- مبلغ: ۸۶,۰۰۰ تومان
- مبلغ: ۹۱,۰۰۰ تومان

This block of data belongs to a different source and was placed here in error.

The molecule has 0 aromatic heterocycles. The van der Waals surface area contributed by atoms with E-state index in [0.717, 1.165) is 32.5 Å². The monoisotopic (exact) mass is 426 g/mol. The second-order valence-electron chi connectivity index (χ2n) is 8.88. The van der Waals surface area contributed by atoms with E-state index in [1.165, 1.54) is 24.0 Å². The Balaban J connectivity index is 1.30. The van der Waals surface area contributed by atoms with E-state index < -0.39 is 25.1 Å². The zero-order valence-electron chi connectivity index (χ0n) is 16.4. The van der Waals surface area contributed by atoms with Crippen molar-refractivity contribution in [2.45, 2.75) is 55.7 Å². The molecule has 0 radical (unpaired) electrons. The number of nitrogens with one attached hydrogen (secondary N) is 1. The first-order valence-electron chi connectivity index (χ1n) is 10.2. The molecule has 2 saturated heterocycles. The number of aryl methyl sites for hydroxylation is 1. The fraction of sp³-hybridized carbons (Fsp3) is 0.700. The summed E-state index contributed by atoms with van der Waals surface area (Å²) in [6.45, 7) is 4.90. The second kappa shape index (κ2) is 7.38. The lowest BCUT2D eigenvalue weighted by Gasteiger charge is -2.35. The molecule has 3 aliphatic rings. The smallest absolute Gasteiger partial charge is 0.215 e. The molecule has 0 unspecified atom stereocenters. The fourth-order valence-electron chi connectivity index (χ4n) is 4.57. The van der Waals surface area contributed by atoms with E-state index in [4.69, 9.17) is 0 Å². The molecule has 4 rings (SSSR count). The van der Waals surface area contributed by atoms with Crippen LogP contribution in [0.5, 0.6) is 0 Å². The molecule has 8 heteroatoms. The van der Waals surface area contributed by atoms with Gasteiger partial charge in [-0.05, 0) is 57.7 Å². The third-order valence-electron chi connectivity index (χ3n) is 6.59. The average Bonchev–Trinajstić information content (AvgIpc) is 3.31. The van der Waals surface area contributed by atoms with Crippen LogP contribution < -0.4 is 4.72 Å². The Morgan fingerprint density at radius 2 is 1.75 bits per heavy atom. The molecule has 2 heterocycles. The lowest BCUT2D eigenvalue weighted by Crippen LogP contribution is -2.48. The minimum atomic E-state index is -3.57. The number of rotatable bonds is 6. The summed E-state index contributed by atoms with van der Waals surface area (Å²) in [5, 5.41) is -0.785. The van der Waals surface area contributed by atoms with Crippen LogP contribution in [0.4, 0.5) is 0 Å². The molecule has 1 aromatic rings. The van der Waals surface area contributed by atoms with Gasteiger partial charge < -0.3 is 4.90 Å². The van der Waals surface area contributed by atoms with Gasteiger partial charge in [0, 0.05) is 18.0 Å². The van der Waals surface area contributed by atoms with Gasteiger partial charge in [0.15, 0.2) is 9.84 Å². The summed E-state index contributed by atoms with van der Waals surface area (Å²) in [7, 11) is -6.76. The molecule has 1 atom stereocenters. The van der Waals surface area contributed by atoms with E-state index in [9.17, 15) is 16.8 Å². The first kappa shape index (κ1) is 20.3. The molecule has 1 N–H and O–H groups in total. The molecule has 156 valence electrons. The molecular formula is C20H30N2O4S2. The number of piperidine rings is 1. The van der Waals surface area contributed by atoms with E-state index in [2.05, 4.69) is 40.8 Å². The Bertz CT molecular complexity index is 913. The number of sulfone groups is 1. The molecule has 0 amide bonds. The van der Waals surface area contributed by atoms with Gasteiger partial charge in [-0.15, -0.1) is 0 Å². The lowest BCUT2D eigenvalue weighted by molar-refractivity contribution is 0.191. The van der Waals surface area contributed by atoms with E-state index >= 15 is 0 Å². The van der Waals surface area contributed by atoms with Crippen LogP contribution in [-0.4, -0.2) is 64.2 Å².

There is growing interest in the emotion regulation processes that underlie the adaptive functioning of emotionally intelligent individuals. This study uses experience sampling to examine whether the emotional intelligence (EI) of undergraduate students (N = 84) relates to their day-to-day use of five emotion regulation processes over a five-day period. We also test whether EI predicts motives for one of the emotion regulation processes (social sharing). We measure both ability EI (the brief Situational Test of Emotion Management) and self-rated EI (the Self-Rated Emotional Intelligence Scale). Self-rated EI significantly predicts more social sharing, direct situation modification and reappraisal. Ability EI does not significantly predict any of the five regulation processes. Both ability and self-rated EI are significantly related to greater bonding and relief motives for social sharing. Self-rated EI is also related to recovery motives. These results suggest that it is the self-beliefs about one's emotional abilities, rather than emotion knowledge, which influence the emotion regulation processes people use in daily life.